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Fall prevention: The little things can make a big difference

American Nurse Today has published a case study on fall prevention which was funded by an unrestricted educational grant from Posey.  In this article, Angela Dubuc MSN, RN System Director of Clinical Practice at Central Maine Healthcare Lewiston, Maine shares how they have reduced falls and fall related injuries.  Since implementing their program, Central Main Medical Center in Lewiston has reduced falls to 2.20 in 2016 compared to 2.95 in 2015.  Their non-assisted falls with injury rate was .69 in 2015 and decreased to .44 in 2016.  Below are the strategies that were implemented in 2016:

Fall-prevention strategies

In 2016, the task force developed the following strategies to prevent patient falls.

• Fall-safety agreement. We now use a fall-safety agreement to educate patients and family members about the patient’s individualized fall risk. Staff complete this education on admission, asking patients to sign the agreement indicating they will abide by the request to ring the call bell for assistance before getting out of a bed or chair.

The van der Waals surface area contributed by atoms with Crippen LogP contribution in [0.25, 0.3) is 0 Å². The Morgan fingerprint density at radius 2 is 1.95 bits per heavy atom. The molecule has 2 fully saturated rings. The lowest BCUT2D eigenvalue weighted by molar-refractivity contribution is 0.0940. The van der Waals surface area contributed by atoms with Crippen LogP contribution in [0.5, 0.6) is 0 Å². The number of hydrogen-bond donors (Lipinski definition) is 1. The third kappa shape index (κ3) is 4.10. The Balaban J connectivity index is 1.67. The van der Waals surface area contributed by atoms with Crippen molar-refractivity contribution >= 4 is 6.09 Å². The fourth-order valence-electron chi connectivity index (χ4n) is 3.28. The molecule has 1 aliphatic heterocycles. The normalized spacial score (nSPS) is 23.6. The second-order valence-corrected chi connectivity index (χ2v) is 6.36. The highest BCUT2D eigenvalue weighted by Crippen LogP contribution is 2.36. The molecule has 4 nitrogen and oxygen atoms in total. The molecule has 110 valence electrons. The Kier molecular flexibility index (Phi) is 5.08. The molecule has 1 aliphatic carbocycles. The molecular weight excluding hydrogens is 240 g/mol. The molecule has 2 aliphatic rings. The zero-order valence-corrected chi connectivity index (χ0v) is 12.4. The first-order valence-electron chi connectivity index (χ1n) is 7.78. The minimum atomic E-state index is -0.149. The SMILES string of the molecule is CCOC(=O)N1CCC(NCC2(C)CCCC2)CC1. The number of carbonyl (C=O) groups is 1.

• Post-fall huddle. A post-fall huddle occurs immediately after a fall, as soon as the patient is safe. The goal is to determine why the patient fell and what can be done differently to prevent future falls. The patient’s plan of care is adjusted to reflect the newly identified interventions.

• Bedside alarms in med-surg units. Posey alarms were installed at each patient’s bedside in the medical, surgical, and rehabilitation units. This eliminated the problem of not having enough alarms. We created standard work (easy-to-follow, point-of-care instructions) that outlined how to use the alarm with the manufacturer’s chair pad and bed pad.

• Monthly unit fall-review meetings. These meetings, which began with the acute rehabilitation unit, are attended by frontline staff members and facilitated by the nurse manager. The goal is to review falls that have occurred on that unit and identify trends and opportunities for improvement. Currently, four of our nine inpatient nursing units have fall-review meetings.

• Shower shoes. In November and December 2015, four CMMC patients fell while showering. As a result, the task forced evaluated our showers and the showering process for environmental safety issues. We determined that our shower stalls varied in construction but essentially had the necessary safety items—grab bars and floor grips. However, patients didn’t always wear shoes. We found shower shoes we believed would help prevent slipping and required patients to wear them in the shower. Since implementing that standard we haven’t had a patient fall in the shower.

The article is now available online at: https://www.americannursetoday.com/fall-prevention-little-things-can-make-big-difference/